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by Wendy Vapors, 2/25/00

Dc: This is DCR. News meant for amusement.
Gas prices continue to climb. A barrel of oil that once cost under 12 dollars is now up over 25, possibly heading for 30, and leading to price increases at the pump and surcharges on airline tickets. Economists say this remarkable increase will not necessarily derail the economic expansion, even though in years past the economy was highly sensitive to changes in the oil market. We asked Wendy Vapors to take a break as our chief political correspondent and focus instead on being an expert on oil and economics.

Wendy: It's as simple as can be if you don't let yourself get confused by numbers and facts.

Dc: Wendy, why does oil cost so much?

Wendy: It's called "supply and demand." Demand for oil is up. Supply is down. So when that happens, the price goes UP.
This is a change from other years when demand for oil was still UP, but the supply was even UPPER. Then the price went DOWN. See?

Dc: I'm working on it.

Wendy: Give yourself time. There are no wrong answers.

Dc: There aren't?

Wendy: Actually there are.

Dc: And the oil producers are orchestrating this?

Wendy: It's like Scarlett O'Hara in "Gone With the Wind." Do you remember the part of the movie where everything is going wrong for her? No home, everything on fire. Really sad? That was the oil producers just a few years ago. And just like Scarlett, they promised themselves that they would "never go hungry again." So this is their revenge.

Dc: Is there anything we can do about it?

Wendy: No. We're really, really helpless.

Dc: And you've been out talking to drivers about this too, haven't you.

Wendy: Yes. In fact, I went to a local Fuel Fair station and offered to pump gas for motorists if they would talk to me about prices. I had plenty of takers, and they are in agreement that they don't like the new, higher prices! Surprise! Just about everyone had expected gas to stay low.

(sfx: traffic)

One person I talked to was Don Snickler, who just took delivery on a year 2000 Intimida Sherpa.

Don: It was between this and the Conquistador.

Wendy: This is as big as a freighter. Why did you …

Don: It's not for me. It's for my wife and kids.

Wendy: Maybe you should have gone with something smaller?

Don: It's a safety issue. What if a container ship breaks loose from it's moorings? I would want them to have a fighting chance in the weight department.

Wendy: What are the chances of a container ship drifting up on to the freeway?

Don: It's not only that. Suppose a meteor comes streaking out of the sky and hits the road right in front of them? Most cars wouldn't stand up to that. In a big SUV there's some measure of protection against meteors and ocean freighters and volcanoes, also.

Wendy: (vo) But this concern isn't limited to the owners of the biggest cars. One gentleman driving a medium sized family sedan said the transportation needs of his pre-teens has made the high price of gas especially hard to take.

Family Guy: We run around so much we're stopping to fill up about 3 or 4 times a day. Usually between hockey and dance, just before swimming and right after violin lessons.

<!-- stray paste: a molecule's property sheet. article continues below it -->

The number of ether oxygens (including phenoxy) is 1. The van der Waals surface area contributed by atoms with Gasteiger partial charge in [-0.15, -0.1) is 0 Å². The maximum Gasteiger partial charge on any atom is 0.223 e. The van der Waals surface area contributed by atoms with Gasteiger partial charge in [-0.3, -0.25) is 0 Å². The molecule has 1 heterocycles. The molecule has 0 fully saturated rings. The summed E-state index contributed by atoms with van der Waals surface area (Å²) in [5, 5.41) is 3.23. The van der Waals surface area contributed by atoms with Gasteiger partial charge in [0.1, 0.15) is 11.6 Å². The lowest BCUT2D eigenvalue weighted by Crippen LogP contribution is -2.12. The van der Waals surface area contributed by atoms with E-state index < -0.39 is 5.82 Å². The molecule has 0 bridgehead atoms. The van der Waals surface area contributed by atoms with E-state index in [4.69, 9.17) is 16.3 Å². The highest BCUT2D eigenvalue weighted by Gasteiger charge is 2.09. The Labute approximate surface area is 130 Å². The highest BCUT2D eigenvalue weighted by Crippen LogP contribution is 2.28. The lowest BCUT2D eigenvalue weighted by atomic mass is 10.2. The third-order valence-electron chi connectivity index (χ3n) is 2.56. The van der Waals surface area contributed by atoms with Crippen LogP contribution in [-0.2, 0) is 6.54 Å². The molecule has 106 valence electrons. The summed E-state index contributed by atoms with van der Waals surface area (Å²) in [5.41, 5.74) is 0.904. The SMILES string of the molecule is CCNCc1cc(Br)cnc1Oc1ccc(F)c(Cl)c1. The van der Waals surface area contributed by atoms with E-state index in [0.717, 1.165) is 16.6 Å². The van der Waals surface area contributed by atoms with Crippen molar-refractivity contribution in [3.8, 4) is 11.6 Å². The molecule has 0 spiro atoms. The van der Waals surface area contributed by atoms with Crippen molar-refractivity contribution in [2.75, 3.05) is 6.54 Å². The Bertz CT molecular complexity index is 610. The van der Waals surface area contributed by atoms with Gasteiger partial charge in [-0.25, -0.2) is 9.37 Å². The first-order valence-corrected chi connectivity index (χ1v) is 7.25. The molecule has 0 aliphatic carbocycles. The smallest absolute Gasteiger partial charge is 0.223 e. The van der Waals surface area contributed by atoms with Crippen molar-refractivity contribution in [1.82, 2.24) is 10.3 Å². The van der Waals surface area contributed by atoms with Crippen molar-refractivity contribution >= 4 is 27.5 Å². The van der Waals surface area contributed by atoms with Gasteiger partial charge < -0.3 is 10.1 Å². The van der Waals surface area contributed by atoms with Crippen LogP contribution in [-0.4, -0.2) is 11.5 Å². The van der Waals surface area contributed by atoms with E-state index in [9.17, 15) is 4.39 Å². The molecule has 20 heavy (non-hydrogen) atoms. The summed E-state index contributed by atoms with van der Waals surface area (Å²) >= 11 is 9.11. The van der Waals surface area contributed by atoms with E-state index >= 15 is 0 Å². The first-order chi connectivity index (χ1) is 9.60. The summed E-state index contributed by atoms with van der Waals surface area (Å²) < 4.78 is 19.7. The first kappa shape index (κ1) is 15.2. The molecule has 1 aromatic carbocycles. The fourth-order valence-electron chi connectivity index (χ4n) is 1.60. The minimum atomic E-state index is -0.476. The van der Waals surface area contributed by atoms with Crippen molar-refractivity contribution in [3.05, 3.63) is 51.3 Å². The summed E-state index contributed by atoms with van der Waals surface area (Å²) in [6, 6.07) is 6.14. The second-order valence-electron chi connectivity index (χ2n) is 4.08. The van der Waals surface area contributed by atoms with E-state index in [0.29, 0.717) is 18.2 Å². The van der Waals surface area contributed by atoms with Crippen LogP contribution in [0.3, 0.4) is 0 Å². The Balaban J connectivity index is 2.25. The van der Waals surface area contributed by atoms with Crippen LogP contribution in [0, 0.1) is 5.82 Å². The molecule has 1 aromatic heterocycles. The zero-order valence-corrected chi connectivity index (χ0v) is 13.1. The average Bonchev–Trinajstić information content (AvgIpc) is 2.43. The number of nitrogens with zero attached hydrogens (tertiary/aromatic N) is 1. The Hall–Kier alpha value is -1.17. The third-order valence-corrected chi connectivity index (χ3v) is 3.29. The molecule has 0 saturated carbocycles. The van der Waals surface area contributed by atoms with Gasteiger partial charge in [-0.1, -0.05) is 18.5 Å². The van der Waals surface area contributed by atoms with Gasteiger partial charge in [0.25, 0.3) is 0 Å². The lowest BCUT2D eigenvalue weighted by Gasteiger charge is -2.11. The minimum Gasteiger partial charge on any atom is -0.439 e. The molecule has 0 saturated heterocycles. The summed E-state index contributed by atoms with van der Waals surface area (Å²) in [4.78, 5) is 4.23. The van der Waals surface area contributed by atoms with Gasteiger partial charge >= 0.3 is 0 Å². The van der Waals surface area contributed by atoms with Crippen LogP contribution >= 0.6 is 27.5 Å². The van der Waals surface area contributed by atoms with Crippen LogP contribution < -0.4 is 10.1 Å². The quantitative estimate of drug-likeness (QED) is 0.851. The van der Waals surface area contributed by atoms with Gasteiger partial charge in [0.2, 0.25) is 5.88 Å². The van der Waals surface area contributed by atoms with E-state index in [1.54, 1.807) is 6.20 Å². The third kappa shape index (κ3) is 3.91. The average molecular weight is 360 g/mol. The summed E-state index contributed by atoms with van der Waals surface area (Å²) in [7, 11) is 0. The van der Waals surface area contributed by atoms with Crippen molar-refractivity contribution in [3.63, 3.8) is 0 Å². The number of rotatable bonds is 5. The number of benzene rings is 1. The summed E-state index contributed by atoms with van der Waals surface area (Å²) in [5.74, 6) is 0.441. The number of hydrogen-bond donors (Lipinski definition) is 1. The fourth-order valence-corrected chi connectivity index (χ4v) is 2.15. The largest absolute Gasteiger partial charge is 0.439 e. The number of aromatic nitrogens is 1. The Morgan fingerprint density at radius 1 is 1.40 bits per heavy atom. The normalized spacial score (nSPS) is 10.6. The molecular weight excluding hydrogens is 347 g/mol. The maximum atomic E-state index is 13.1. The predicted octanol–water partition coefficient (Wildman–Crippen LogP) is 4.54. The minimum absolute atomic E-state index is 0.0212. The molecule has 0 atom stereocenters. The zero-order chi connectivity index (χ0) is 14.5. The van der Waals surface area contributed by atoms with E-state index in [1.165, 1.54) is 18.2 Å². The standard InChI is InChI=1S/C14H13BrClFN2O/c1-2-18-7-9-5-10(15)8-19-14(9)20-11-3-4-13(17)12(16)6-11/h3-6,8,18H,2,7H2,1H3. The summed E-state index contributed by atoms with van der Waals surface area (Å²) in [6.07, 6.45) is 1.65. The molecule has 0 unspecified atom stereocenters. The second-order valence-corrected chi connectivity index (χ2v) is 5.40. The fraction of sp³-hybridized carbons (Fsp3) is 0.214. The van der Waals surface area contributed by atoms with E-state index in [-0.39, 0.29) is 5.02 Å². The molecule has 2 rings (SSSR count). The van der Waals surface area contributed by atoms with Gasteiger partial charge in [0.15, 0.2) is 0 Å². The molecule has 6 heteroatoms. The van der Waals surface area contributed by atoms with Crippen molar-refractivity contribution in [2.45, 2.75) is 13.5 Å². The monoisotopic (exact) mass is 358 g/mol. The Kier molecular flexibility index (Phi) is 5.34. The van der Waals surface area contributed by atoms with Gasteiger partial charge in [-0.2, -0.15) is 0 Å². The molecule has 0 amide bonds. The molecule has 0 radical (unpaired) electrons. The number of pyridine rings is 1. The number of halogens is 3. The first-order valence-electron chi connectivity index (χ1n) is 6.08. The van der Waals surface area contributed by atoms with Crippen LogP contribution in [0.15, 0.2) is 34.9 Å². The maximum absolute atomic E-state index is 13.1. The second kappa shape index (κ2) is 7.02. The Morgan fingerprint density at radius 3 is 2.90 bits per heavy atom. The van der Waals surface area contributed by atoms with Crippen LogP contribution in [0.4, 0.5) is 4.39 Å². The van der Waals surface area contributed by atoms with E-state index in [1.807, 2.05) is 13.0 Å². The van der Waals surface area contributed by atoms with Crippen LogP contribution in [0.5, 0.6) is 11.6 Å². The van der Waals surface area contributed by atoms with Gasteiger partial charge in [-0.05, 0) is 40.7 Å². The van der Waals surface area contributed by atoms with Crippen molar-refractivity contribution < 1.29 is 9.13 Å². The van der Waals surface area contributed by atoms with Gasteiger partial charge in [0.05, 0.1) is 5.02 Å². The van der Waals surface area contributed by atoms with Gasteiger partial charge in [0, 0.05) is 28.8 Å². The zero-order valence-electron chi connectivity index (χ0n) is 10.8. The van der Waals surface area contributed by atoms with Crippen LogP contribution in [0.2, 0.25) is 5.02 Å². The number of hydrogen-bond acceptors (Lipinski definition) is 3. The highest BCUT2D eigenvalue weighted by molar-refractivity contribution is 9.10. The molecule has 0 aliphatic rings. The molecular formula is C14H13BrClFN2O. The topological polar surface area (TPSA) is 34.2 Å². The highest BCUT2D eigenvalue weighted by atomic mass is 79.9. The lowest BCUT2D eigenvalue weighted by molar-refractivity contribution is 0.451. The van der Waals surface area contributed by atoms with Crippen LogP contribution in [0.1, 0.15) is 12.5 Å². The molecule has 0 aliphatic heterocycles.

Wendy: That must be terribly expensive. Where do you find the money?

Family Guy: I've had to rely on income from sources I wasn't expecting to use. Do you have a boyfriend?

Wendy: Uh … why do you ask?

Family Guy: If he's in the market for a man's watch … I have a beauty here.
It's available for a song. Really.

Wendy: But that's your watch, isn't it?

Family Guy: It doesn't have to be.

Wendy: (vo) But it wasn't just the drivers of big cars who were desperate and a little spooky. Even this woman, who declined to give her name, was upset, and she drove a very small vehicle.

Woman: I'm just barely making my loan payment. So now with these gas prices, I have to choose between continuing to pay for a car I can't afford to run, or continuing to run a car I can't afford to keep.

Wendy: Gee! How do you make a choice like that?

Woman: Easy. If I keep on paying for the car and park it, I can't get to work and the money dries up and I lose everything.
On the other hand, if I buy gas and skip the loan payments, the car will be repossessed, then I can't get to work, the money dries up and I lose everything. So that makes it simple.

Wendy: (vo) No one is immune to the pain of high gas prices.
Truckers have been especially hard hit. I found some with their big rigs, engaged in a park-in outside a Congressman Loomis Beechly's local office.

(sfx: big rig idling)

Trucker: Basically the message here is … I've got a big truck, and when I park it and let it run, it stinks and annoys everybody.

Wendy: What would it take to get you to move the truck?

Trucker: It would take an immediate cut in the gas tax to make that happen.

Wendy: How about just turning the truck off? What would it take to get you to do that?

Trucker: He'd have to propose the tax cut for sure.

Wendy: How about unhooking the hose from your exhaust pipe …

Trucker: The one that's shooting diesel fumes up towards his office window?

Wendy: Yes, what would it take to get you to unhook that?

Trucker: Just an acknowledgment … if he'd come out here and talk to us.
Even him just tumbling out the door, choking, would be a positive sign.

(sfx: idling crossfade w/ traffic)

Wendy: One thing is for sure … Economics is an up and down business. When the price of gas goes up, patience goes down. And when the price of gas goes down, the size of cars goes up, and when the cost of running those cars goes up, acceptance of the status quo goes down, and unless we can get down to business and use up less gas, which will make consumption go down, everybody is likely to be more fed up than ever before, which is a prospect that gets some people down.
I'm Wendy Vapors, and I'm reporting.


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